On Brew Ha Ha today, Herlinda Heras will call in from the Craft Brewers Conference in Nashville, Tennessee, to speak to Steve Jaxon and Mark Carpenter who are in the studio.
Steve mentions that Mark is retired after his long illustrious career at Anchor Brewing in San Francisco and now he has four horses in Petaluma.
Herlinda Heras calls in live from Nashville, where she is attending the Craft Brewers Conference. It’s her first time in Tennessee and she loves it. She says it’s so much better than Las Vegas. Steve loves Nashville Herlinda is impressed with the seemingly ubiquitous rooftop bars and the abundance of live music that she hears everywhere she goes.
She is at the World Beer Cup awards. Every two years at this annual conference they do the World Beer Cup. They will announce the winners soon.
Steve remembers that since the 1950s Nashville has been called Music City. The Country Music Hall of Fame is across the street from Herlinda. There is a conference hall and museum, another rooftop bar with a pool on the roof. Last night she went to Santa’s Trailer Park Pub with Jeremy Marshall, the head brewer of Lagunitas.
It’s literally in a trailer park about 8 miles outside of Nashville. They made a bunch of shipping containers into a bar and they did karaoke there. She says it is “thee diviest bar in Tennessee.” Steve says to go to Tootsie’s, it’s where every musician used to hang out. Steve was once a drummer on tour and knows Nashville. Herlinda says Nashville has doubled its population to 2 million in ten years. Steve compares it to Austin, Texas, which he also visited after 30 years and he found it remarkable that the place is completely new now.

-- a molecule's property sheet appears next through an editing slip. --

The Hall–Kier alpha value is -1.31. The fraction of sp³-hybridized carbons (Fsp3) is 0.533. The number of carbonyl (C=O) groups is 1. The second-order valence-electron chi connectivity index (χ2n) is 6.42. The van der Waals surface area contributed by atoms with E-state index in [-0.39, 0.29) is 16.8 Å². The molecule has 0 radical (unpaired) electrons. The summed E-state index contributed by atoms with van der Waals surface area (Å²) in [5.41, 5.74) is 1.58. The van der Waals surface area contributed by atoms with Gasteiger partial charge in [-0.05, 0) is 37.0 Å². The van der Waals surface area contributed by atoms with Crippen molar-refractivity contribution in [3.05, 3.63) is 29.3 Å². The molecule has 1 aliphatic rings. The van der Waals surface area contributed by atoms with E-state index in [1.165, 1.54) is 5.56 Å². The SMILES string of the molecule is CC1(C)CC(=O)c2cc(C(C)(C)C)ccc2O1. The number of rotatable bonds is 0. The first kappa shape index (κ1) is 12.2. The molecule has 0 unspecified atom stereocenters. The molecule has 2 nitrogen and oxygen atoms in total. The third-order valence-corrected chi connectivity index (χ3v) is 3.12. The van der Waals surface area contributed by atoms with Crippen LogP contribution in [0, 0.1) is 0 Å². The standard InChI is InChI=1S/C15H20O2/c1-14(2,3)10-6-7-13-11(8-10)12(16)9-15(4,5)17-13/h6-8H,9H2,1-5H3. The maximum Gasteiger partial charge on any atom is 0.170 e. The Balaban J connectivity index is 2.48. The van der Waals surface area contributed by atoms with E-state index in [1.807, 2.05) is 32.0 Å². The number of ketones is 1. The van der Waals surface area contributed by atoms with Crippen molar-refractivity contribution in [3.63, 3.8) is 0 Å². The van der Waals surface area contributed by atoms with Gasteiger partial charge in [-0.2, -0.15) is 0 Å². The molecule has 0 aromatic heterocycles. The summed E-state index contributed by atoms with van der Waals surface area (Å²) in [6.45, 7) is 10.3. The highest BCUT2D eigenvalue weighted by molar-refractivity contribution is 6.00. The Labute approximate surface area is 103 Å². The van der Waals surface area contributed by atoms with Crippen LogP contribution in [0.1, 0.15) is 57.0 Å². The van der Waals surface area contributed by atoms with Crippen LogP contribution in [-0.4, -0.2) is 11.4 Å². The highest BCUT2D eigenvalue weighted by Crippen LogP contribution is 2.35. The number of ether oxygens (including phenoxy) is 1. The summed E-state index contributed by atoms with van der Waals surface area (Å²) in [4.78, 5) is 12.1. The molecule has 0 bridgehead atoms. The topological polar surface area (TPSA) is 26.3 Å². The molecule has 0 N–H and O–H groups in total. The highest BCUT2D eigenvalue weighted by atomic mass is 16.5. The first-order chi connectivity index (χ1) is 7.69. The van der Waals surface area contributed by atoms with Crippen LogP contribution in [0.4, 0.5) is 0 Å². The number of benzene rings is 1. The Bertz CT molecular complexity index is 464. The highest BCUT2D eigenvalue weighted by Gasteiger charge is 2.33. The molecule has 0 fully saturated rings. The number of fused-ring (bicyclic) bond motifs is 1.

Now Steve and Mark will talk about some beers that Mark has brought in.
The first one is called Combustible Pineapple from Pontoon Brewing Co. in Sandy Springs, Georgia. Mark got it from his son-in-law who visited Atlanta, otherwise this beer is not available in California.
Mark remembers “Beer flavored beer” on the label of the homebrew winner from a few weeks ago. He admires the creativity but he likes the regular flavors too. Mark points out that these creative labels are printed on paper and then applied to the cans, because that is much more cost-effective than printing on cans, which requires a larger run.
Steve and Mark also taste another beer from Pontoon, a good hoppy IPA. Steve remarks that their label art is fascinating.
Stroh’s Beer was the iconic brand of beer that Steve’s father would drink, back in Detroit. Then they sold to Pabst, which still makes Stroh’s. Mark’s first encounter with Stroh’s was in 1965 and he saw “fire brewed” on the label, which was truly unique. The Stroh family came from Germany in the 1800s, started a small brewery and grew slowly and steadily. The technique of boiling the hops usually uses steam but Stroh’s always had a direct fire on the kettle, which gives a different result. The flame of 600 or more degrees heats the brew a lot more than steam does, giving a bit more caramel and malty flavor.